REEF + A – CHALK, BRIGHTON 28.4.22
Reef formed in Glastonbury and came to prominence in the mid-1990s with their lively brand of blues-tinged, surfer-dude classic rock. Having signed a deal with Sony, their single ‘Naked’ featured in a TV advert for that company’s MiniDisc format, which helped push the debut album ‘Replenish’ into the UK Top 10. Follow-up release ‘Glow’ topped the UK charts in 1997 and provided Top 10 singles ‘Place Your Hands’ and ‘Come Back Brighter’. The former was re-worked into a theme tune for the ‘It’s Your Letters’ segment of cult TV show ‘TFI Friday’, raising the band’s profile still further. Two further albums followed, which were popular but couldn’t quite match the success of ‘Glow’. By 2003, Sony were losing patience and a proposed fifth album was shelved, the recordings reduced to providing four new tracks on a greatest hits compilation. The band split shortly afterwards, with members concentrating on solo projects.
Having reconvened in 2010, Reef continued as a popular festival act, albeit with some lineup changes. They returned to recording with 2018’s ‘Revelation’, and there has been a notable buzz of anticipation in advance of ‘Shoot Me Your Ace’, their sixth studio album, released on 29th April 2022. The accompanying tour rolls into Brighton’s Chalk venue tonight, amidst considerable excitement.
Support is from alternative rock band A, from Suffolk. Their third album, ‘Hi-Fi Serious’, hit the charts in 2002, with accompanying single ‘Nothing’ reaching the UK Top 10. The band takes the stage to a respectful cheer. It is something of a family affair. Jason Perry is out front, with his twin Adam behind the kit, and their brother Giles on keyboards. House left is long time friend Mark Chapman on a left-handed guitar. Across the stage, bassist Tim Hillier-Brook, the most recent recruit, completes the lineup. Unusually, they have nothing to promote, having released no new albums since 2005, but they continue to tour. Jason is doubtless kept busy by his parallel career as a record producer.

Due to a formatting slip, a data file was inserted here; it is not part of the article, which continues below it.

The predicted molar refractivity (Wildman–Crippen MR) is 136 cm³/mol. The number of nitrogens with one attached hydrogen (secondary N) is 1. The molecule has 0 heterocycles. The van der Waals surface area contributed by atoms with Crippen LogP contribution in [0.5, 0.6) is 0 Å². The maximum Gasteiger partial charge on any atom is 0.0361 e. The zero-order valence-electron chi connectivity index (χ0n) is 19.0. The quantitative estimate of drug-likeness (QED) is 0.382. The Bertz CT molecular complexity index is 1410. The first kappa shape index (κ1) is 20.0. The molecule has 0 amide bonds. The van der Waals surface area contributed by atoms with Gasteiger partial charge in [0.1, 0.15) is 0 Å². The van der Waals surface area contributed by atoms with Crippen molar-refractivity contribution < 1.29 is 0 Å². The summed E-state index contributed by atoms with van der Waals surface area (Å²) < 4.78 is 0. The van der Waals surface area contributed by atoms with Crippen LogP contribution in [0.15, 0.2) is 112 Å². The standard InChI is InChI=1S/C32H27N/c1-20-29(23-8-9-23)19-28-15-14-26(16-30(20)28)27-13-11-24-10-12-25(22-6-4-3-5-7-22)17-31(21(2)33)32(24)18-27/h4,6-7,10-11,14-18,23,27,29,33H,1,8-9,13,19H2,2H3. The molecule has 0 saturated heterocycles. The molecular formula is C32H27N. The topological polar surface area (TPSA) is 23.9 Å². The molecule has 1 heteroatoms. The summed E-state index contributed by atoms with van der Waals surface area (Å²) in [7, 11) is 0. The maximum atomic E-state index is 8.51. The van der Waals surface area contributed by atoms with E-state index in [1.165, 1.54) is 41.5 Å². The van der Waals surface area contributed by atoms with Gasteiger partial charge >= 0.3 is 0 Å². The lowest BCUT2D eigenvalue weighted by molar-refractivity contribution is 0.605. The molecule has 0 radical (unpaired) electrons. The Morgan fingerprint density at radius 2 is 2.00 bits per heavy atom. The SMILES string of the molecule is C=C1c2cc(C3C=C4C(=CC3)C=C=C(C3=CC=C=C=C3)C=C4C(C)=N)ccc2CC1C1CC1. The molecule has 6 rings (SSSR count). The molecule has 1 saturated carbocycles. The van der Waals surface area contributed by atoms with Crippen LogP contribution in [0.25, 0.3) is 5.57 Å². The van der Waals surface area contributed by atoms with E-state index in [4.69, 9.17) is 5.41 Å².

It’s warm indoors, but the frontman is bundled up in a red and blue anorak. It’s certainly keeping his humour dry, and very self-deprecating. “We’re A, by the way. Sh*t name but we don’t care anymore. We’re too old to care.” Opening number ‘Took It Away’ is driven along by a sparse, bass-led groove, before expanding into a big, bouncy and very catchy chorus. Singalong hit ‘Starbucks’ has an accompanying arm swinging dance. While demonstrating it, Jason hints that he has a shoulder problem, so the coat might just be covering up some strapping. It’s a cracking song, and I’m impressed how many people around me know the words. I find myself joining in with a commendably enthusiastic crowd chant of the refrain “Don’t want your job in Starbucks.”
There’s some semi-serious chiding of the tech crew for not correctly synchronising the lighting to the songs. I’d like to think this is some sort of in-joke with the team, but it doesn’t come across very well to the casual observer, and makes the frontman appear a bit charmless. There’s nothing much wrong with the playing though, with Mark Chapman’s impressive guitar shining through a massive instrumental section concluding ‘Here We Go Again’ that flits between prog, psych and even a hint of jazz. Naturally, the big hit is saved for last. ‘Nothing’ is a huge air-punching chantalong, embellished with some nicely contrasting DJ scratching samples. It’s a fine end to the set, and a fine start to the evening’s entertainment.
Jason Perry – vocals
Adam Perry – drums
Giles Perry – keyboards, vocals
Mark Chapman – guitar
Tim Hillier-Brook -bass
‘Took It Away’, ‘Something’s Going On’, ‘Starbucks’, ‘Summer On The Underground’, ‘Here We Go Again (I Love Lake Tahoe)’, ‘Nothing’
A sense of excitement and anticipation is building as the stage is prepped for the headline act, and the room suddenly seems very full. Reef come on to a loud cheer and some enthusiastic chanting of the band’s name. An insistent guitar riff ushers in the briskly motoring ‘Shoot Me Your Ace’, title track of the new album.
Clad in black, house left is Jesse Wood, son of Rolling Stone Ronnie in case you were wondering. Jesse took over from original guitarist Kenwyn House in 2014. His riffing is supplemented by another guitarist, Amy Newton, toting a Les Paul on the opposite side of the stage. On a central riser, Luke Bullen thunders around a red Premier kit. He’s also a recent recruit, original drummer Dominic Greensmith having left in 2018. Out front are the familiar figures of two stalwart founder members. Vocalist Gary Stringer sports a trucker’s cap and a bushy grey beard, and is animatedly engaging with the crowd. Bassist Jack Bessant was always a tall and angular figure, but his mature look is spectacular, with an enormous cascade of grey hair and beard. He looks like Charlton Heston’s depiction of Moses, if the Old Testament commandment bearer had decided to surf the Red Sea rather than have it parted to walk through. He is hunched over a low slung and particularly fancy Blast Cult custom bass in a sparkly green finish. Cool? This guy is ice cold.